What is Parvo and What Can I do to Protect My Dog?

 

     Canine Parvovirus is an often fatal illness that is transmitted from dog to dog by contaminated feces. Because it has no fatty outer envelope to make it vulnerable like other viruses, parvo is particularly tough and can live in the soil for up to 2 years. That means the ground that looks perfectly safe and poo-free at the dog park or on your regular walk could be harboring parvovirus. When a dog with little to no immunity to parvo gets infected, it begins to work on the lining of the intestines and stomach, causing severe damage, vomiting, diarrhea, and eventually causing death from internal destruction and severe dehydration. This process is fast, and most untreated dogs die within a week or two from first symptoms. If parvo is caught soon enough, some patients may pull through with hospitalization and intensive supportive care. Continue…

Protecting Your Dog from Parvo


VaccinesCanine parvovirus or parvo
 is a highly contagious viral disease that can produce a life-threatening illness in puppies and dogs. It can be transmitted by any person, animal or object that comes in contact with an infected dog’s feces.

Puppies, adolescent dogs, and adult dogs who are not vaccinated are at risk of contracting the (parvo)virus. Protecting your puppy or dog from parvovirus could save his life.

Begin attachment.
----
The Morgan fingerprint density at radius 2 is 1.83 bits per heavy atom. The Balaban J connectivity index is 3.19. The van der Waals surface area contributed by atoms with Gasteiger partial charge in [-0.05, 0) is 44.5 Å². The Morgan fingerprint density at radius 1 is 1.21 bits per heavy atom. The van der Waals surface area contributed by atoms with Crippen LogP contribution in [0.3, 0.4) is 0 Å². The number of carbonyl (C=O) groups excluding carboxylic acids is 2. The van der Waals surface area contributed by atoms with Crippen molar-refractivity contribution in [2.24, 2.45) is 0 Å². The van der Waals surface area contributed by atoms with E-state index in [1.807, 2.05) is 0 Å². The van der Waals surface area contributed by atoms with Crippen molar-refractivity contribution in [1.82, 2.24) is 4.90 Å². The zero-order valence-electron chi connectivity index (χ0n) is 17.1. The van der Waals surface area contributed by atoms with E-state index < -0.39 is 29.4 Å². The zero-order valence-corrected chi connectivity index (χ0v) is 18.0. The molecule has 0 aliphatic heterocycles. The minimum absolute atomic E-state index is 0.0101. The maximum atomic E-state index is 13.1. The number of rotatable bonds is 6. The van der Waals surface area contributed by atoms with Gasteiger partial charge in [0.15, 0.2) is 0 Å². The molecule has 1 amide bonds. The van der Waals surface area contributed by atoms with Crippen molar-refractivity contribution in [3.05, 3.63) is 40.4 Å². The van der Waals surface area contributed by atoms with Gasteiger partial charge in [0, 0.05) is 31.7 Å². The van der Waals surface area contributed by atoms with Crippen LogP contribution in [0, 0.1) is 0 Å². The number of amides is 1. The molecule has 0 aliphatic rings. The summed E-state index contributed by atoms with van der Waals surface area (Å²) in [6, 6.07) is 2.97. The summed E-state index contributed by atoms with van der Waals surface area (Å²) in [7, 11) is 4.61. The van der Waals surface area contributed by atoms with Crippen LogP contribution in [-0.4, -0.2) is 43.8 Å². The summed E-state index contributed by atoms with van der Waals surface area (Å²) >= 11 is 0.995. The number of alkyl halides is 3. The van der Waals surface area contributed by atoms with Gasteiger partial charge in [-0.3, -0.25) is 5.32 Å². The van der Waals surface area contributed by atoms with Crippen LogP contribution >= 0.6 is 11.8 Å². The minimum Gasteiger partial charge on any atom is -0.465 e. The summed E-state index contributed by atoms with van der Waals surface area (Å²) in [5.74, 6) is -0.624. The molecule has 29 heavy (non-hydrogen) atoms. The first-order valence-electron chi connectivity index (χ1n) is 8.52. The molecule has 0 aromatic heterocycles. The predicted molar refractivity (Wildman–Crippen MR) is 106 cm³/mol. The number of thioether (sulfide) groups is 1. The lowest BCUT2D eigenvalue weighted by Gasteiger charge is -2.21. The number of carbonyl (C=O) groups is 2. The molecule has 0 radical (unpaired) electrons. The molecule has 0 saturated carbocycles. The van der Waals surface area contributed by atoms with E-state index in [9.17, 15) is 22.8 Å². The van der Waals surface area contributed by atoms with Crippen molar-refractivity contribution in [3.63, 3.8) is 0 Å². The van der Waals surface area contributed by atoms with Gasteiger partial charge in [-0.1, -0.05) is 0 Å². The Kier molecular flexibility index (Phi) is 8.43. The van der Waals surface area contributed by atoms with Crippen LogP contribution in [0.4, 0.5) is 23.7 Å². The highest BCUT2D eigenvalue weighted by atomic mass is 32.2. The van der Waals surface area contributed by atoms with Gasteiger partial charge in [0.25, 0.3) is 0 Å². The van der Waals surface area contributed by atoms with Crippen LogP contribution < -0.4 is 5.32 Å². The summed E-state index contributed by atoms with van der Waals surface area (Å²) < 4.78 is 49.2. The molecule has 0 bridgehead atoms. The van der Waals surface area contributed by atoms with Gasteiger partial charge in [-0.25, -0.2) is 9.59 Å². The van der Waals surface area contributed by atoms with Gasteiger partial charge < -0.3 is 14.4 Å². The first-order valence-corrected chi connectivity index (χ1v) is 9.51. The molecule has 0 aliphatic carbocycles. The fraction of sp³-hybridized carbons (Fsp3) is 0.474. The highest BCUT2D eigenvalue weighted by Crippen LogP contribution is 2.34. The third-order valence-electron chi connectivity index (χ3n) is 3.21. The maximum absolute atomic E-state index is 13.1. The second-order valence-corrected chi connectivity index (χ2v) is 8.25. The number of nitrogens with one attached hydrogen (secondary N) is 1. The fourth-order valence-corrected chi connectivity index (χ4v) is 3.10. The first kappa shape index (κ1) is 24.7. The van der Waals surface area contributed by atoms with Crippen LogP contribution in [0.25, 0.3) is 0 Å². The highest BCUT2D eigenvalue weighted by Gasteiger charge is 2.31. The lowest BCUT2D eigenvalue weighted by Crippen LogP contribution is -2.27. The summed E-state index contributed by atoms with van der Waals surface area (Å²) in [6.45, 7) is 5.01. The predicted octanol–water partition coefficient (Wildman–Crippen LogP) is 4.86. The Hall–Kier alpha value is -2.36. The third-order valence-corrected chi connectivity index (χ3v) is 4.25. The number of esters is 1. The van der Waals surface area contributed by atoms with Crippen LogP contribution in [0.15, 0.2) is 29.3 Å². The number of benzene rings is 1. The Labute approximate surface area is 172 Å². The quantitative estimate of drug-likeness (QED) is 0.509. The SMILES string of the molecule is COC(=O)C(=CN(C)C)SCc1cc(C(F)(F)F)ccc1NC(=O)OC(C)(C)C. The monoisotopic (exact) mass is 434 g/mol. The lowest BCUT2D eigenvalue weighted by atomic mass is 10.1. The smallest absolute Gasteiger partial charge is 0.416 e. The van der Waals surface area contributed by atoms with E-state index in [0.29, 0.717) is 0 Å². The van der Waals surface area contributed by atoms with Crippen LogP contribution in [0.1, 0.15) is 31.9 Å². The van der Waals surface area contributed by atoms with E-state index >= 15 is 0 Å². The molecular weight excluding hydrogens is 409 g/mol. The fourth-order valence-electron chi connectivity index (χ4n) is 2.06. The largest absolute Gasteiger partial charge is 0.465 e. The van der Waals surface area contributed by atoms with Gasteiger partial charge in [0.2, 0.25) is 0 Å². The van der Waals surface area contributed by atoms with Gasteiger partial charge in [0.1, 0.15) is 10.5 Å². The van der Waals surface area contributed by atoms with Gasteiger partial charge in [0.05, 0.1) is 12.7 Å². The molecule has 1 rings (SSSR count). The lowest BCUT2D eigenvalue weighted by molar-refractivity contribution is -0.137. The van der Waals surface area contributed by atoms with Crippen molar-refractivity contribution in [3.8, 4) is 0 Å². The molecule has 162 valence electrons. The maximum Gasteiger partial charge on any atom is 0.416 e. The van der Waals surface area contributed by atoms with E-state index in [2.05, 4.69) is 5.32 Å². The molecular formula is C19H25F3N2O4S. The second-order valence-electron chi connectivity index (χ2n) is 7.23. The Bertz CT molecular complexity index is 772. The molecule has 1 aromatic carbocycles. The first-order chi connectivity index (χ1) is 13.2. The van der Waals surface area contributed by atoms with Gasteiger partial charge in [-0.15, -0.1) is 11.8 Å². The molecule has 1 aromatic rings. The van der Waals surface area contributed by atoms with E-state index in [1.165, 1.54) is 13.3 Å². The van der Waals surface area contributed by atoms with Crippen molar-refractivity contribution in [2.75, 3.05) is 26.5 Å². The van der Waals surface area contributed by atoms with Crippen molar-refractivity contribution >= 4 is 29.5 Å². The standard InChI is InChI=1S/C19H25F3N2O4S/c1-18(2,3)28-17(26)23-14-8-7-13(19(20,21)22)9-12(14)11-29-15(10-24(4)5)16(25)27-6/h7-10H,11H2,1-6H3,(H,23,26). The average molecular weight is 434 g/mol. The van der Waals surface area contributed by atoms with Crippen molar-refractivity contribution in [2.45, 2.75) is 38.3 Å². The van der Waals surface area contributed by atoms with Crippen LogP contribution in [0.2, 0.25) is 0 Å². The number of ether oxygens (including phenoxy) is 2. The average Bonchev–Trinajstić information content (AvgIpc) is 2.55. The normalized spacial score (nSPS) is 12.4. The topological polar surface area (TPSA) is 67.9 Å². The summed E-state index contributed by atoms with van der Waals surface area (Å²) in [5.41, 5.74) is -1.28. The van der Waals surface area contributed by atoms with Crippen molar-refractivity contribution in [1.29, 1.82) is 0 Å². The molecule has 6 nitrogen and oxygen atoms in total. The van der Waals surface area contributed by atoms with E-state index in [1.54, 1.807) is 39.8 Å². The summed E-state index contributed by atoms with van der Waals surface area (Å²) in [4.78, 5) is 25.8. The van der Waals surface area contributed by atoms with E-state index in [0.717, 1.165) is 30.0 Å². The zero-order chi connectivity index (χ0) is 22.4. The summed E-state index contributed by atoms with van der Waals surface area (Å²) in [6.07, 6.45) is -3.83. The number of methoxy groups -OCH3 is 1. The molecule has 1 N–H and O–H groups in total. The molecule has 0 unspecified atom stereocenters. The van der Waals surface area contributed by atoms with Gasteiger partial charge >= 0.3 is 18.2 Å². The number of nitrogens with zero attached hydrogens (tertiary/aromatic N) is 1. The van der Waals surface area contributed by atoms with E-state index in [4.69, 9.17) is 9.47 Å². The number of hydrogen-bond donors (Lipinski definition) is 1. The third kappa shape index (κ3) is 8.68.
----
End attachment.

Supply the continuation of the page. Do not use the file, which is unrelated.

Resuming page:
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Canine Parvovirus

vaccinationsCanine Parvovirus, often simply called “parvo”, is a serious and highly contagious virus that affects most canids (dogs, wolves, foxes, coyotes etc.).  Parvovirus can live in the environment for years. This potentially fatal disease attacks rapidly dividing the cells of the intestines and bone marrow. Canine parvovirus causes severe diarrhea, vomiting and lethargy.

There are various parvovirus strains that affect other species such as pigs, cats and even humans. Though they are the same type of virus, they are typically species-specific. Fortunately, canine parvovirus is NOT contagious to humans. In rare cases, certain strains may be contagious to cats.

Fortunately parvovirus can be prevented with vaccination. We recommend that puppies be restricted from public outdoor areas until their vaccination series is completed at 20 weeks of age.

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